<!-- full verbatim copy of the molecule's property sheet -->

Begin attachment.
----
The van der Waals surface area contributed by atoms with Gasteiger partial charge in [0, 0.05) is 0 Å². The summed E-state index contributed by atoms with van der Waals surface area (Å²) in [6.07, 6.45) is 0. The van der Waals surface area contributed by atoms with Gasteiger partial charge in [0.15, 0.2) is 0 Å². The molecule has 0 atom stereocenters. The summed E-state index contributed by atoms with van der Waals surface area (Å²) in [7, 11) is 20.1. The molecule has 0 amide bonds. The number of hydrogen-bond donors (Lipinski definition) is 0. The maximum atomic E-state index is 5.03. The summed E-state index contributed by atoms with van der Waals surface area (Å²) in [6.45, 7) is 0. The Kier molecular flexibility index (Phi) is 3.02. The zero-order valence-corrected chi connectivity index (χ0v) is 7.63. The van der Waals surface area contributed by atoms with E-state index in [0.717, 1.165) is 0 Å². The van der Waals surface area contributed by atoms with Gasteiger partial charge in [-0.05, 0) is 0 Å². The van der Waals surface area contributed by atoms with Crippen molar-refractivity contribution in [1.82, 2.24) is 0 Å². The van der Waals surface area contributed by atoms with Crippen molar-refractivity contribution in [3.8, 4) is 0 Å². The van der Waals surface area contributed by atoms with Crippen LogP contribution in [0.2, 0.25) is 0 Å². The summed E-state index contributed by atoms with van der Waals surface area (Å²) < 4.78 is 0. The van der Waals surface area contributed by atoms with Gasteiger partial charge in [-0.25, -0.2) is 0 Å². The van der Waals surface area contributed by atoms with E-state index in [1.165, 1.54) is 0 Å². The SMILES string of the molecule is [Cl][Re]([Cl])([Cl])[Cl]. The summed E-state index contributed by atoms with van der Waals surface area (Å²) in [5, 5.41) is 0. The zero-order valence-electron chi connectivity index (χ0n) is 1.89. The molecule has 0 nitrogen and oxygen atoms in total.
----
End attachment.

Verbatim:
The van der Waals surface area contributed by atoms with Gasteiger partial charge in [0, 0.05) is 0 Å². The summed E-state index contributed by atoms with van der Waals surface area (Å²) in [6.07, 6.45) is 0. The van der Waals surface area contributed by atoms with Gasteiger partial charge in [0.15, 0.2) is 0 Å². The molecule has 0 atom stereocenters. The summed E-state index contributed by atoms with van der Waals surface area (Å²) in [7, 11) is 20.1. The molecule has 0 amide bonds. The number of hydrogen-bond donors (Lipinski definition) is 0. The maximum atomic E-state index is 5.03. The summed E-state index contributed by atoms with van der Waals surface area (Å²) in [6.45, 7) is 0. The Kier molecular flexibility index (Phi) is 3.02. The zero-order valence-corrected chi connectivity index (χ0v) is 7.63. The van der Waals surface area contributed by atoms with E-state index in [0.717, 1.165) is 0 Å². The van der Waals surface area contributed by atoms with Gasteiger partial charge in [-0.05, 0) is 0 Å². The van der Waals surface area contributed by atoms with Crippen molar-refractivity contribution in [1.82, 2.24) is 0 Å². The van der Waals surface area contributed by atoms with Crippen molar-refractivity contribution in [3.8, 4) is 0 Å². The van der Waals surface area contributed by atoms with Crippen LogP contribution in [0.2, 0.25) is 0 Å². The summed E-state index contributed by atoms with van der Waals surface area (Å²) < 4.78 is 0. The van der Waals surface area contributed by atoms with Gasteiger partial charge in [-0.25, -0.2) is 0 Å². The van der Waals surface area contributed by atoms with E-state index in [1.165, 1.54) is 0 Å². The SMILES string of the molecule is [Cl][Re]([Cl])([Cl])[Cl]. The summed E-state index contributed by atoms with van der Waals surface area (Å²) in [5, 5.41) is 0. The zero-order valence-electron chi connectivity index (χ0n) is 1.89. The molecule has 0 nitrogen and oxygen atoms in total.